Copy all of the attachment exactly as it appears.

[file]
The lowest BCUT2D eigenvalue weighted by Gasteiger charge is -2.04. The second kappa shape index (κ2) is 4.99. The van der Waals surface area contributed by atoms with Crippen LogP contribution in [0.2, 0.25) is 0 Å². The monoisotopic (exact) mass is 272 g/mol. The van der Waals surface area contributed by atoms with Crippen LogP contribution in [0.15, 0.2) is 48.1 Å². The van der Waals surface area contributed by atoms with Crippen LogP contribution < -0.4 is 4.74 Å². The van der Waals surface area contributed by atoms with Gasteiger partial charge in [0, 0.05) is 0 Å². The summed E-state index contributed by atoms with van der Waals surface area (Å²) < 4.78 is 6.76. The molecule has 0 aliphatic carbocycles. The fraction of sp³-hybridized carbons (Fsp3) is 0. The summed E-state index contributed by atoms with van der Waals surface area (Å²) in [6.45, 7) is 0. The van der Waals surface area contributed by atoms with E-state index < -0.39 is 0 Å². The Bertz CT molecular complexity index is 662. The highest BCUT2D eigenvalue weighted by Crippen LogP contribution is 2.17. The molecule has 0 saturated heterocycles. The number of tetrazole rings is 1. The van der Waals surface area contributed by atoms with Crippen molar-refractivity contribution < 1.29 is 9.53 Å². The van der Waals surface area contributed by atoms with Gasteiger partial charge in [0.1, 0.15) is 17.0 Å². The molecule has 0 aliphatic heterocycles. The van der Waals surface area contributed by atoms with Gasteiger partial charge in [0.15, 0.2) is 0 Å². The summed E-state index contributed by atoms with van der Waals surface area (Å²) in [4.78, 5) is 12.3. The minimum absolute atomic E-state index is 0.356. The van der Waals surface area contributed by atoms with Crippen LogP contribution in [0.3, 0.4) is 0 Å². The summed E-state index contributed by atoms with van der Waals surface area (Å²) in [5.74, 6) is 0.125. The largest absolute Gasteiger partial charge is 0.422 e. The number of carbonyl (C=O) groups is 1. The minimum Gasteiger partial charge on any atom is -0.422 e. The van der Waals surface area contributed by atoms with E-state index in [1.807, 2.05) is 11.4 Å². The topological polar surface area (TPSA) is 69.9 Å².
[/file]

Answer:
The lowest BCUT2D eigenvalue weighted by Gasteiger charge is -2.04. The second kappa shape index (κ2) is 4.99. The van der Waals surface area contributed by atoms with Crippen LogP contribution in [0.2, 0.25) is 0 Å². The monoisotopic (exact) mass is 272 g/mol. The van der Waals surface area contributed by atoms with Crippen LogP contribution in [0.15, 0.2) is 48.1 Å². The van der Waals surface area contributed by atoms with Crippen LogP contribution < -0.4 is 4.74 Å². The van der Waals surface area contributed by atoms with Gasteiger partial charge in [0, 0.05) is 0 Å². The summed E-state index contributed by atoms with van der Waals surface area (Å²) < 4.78 is 6.76. The molecule has 0 aliphatic carbocycles. The fraction of sp³-hybridized carbons (Fsp3) is 0. The summed E-state index contributed by atoms with van der Waals surface area (Å²) in [6.45, 7) is 0. The van der Waals surface area contributed by atoms with E-state index < -0.39 is 0 Å². The Bertz CT molecular complexity index is 662. The highest BCUT2D eigenvalue weighted by Crippen LogP contribution is 2.17. The molecule has 0 saturated heterocycles. The number of tetrazole rings is 1. The van der Waals surface area contributed by atoms with Crippen molar-refractivity contribution < 1.29 is 9.53 Å². The van der Waals surface area contributed by atoms with Gasteiger partial charge in [0.1, 0.15) is 17.0 Å². The molecule has 0 aliphatic heterocycles. The van der Waals surface area contributed by atoms with Gasteiger partial charge in [0.15, 0.2) is 0 Å². The summed E-state index contributed by atoms with van der Waals surface area (Å²) in [4.78, 5) is 12.3. The minimum absolute atomic E-state index is 0.356. The van der Waals surface area contributed by atoms with Crippen LogP contribution in [0.3, 0.4) is 0 Å². The summed E-state index contributed by atoms with van der Waals surface area (Å²) in [5.74, 6) is 0.125. The largest absolute Gasteiger partial charge is 0.422 e. The number of carbonyl (C=O) groups is 1. The minimum Gasteiger partial charge on any atom is -0.422 e. The van der Waals surface area contributed by atoms with E-state index in [1.807, 2.05) is 11.4 Å². The topological polar surface area (TPSA) is 69.9 Å².